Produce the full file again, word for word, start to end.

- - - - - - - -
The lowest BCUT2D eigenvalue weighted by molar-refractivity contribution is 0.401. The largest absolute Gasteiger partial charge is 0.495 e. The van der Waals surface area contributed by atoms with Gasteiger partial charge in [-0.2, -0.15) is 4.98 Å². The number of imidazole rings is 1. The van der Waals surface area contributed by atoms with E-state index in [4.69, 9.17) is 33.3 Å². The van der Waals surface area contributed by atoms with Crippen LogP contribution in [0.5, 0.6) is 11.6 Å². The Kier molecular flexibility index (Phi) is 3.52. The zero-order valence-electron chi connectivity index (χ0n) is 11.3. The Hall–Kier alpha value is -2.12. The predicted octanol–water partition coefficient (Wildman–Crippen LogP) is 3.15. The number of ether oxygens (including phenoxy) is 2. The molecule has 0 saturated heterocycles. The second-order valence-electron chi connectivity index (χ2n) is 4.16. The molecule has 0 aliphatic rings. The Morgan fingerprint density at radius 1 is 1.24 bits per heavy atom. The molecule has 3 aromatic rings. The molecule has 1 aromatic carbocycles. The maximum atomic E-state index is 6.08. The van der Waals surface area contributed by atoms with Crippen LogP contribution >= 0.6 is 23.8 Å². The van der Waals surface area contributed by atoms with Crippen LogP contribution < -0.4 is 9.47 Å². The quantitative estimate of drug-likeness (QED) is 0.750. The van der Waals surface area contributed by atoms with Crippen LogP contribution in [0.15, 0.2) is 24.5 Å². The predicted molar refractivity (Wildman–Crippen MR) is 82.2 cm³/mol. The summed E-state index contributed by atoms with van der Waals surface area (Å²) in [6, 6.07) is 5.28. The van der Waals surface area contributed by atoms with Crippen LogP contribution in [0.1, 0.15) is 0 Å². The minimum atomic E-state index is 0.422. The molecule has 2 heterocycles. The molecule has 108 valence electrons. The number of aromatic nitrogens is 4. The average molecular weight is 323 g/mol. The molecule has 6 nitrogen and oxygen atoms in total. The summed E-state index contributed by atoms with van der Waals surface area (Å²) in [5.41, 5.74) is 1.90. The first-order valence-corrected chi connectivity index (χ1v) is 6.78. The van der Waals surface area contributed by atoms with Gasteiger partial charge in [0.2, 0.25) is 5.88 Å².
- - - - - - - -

The lowest BCUT2D eigenvalue weighted by molar-refractivity contribution is 0.401. The largest absolute Gasteiger partial charge is 0.495 e. The van der Waals surface area contributed by atoms with Gasteiger partial charge in [-0.2, -0.15) is 4.98 Å². The number of imidazole rings is 1. The van der Waals surface area contributed by atoms with E-state index in [4.69, 9.17) is 33.3 Å². The van der Waals surface area contributed by atoms with Crippen LogP contribution in [0.5, 0.6) is 11.6 Å². The Kier molecular flexibility index (Phi) is 3.52. The zero-order valence-electron chi connectivity index (χ0n) is 11.3. The Hall–Kier alpha value is -2.12. The predicted octanol–water partition coefficient (Wildman–Crippen LogP) is 3.15. The number of ether oxygens (including phenoxy) is 2. The molecule has 0 saturated heterocycles. The second-order valence-electron chi connectivity index (χ2n) is 4.16. The molecule has 0 aliphatic rings. The Morgan fingerprint density at radius 1 is 1.24 bits per heavy atom. The molecule has 3 aromatic rings. The molecule has 1 aromatic carbocycles. The maximum atomic E-state index is 6.08. The van der Waals surface area contributed by atoms with Crippen LogP contribution >= 0.6 is 23.8 Å². The van der Waals surface area contributed by atoms with Crippen LogP contribution < -0.4 is 9.47 Å². The quantitative estimate of drug-likeness (QED) is 0.750. The van der Waals surface area contributed by atoms with Crippen LogP contribution in [0.15, 0.2) is 24.5 Å². The predicted molar refractivity (Wildman–Crippen MR) is 82.2 cm³/mol. The summed E-state index contributed by atoms with van der Waals surface area (Å²) in [6, 6.07) is 5.28. The van der Waals surface area contributed by atoms with Crippen LogP contribution in [0.1, 0.15) is 0 Å². The minimum atomic E-state index is 0.422. The molecule has 2 heterocycles. The molecule has 108 valence electrons. The number of aromatic nitrogens is 4. The average molecular weight is 323 g/mol. The molecule has 6 nitrogen and oxygen atoms in total. The summed E-state index contributed by atoms with van der Waals surface area (Å²) in [5.41, 5.74) is 1.90. The first-order valence-corrected chi connectivity index (χ1v) is 6.78. The van der Waals surface area contributed by atoms with Gasteiger partial charge in [0.2, 0.25) is 5.88 Å².